SQL NOT NULL Constraint

Summary: in this tutorial, you will learn how to use the SQL NOT NULL constraint to prevent inserting NULL values into columns.

SQL NOT NULL constraintThe  NOT NULL constraint prevents inserting NULL values into a column. In database, NULL means unknown or missing information.

When a NOT NULL constraint is applied to a column, if you try to insert a NULL value into or update NULL value from the column, the database engine will reject the change and issue an error.

You can create a  NOT NULL constraint in creating or modifying the table.

Creating SQL NOT NULL constraints

The most common way to create a  NOT NULL constraint is via column’s definition of the CREATE TABLE statement. For example, the following statement creates a new table named authors:

We’ve applied the NOT NULL constraints to the  author_id and  author_name columns.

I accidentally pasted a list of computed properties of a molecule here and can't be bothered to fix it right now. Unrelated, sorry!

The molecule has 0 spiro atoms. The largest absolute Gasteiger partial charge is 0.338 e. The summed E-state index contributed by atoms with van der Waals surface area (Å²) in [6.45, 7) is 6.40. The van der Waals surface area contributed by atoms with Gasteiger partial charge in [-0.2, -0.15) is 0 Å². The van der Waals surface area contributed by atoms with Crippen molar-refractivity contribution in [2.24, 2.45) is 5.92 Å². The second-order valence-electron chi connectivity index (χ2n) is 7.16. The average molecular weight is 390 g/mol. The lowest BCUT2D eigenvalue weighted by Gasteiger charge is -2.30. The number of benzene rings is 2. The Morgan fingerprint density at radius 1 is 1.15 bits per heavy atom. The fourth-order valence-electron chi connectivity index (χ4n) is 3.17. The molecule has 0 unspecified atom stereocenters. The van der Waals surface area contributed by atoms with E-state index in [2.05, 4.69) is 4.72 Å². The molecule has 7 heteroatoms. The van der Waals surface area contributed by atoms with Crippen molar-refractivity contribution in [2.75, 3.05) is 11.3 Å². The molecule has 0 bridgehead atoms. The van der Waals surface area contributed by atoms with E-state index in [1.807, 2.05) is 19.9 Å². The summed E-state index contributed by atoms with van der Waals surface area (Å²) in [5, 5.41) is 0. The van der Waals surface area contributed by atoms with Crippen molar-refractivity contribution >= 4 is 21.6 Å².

If you want to add a  NOT NULL constraint to a column of an existing table, you have to use the  ALTER TABLE statement as follows:

For example, we can add a  NOT NULL constraint to the bio column in Microsoft SQL Server:

In MySQL:

In Oracle:

Removing SQL NOT NULL constraint

To remove an existing  NOT NULL constraint, you use the ALTER TABLE statement. For example, to remove the  NOT NULL constraint from the bio column, you use the following statement:

In SQL Server:

In MySQL:

In Oracle:

In this tutorial, we have shown you how to apply SQL NOT NULL constraint to prevent adding NULL values to columns of a table.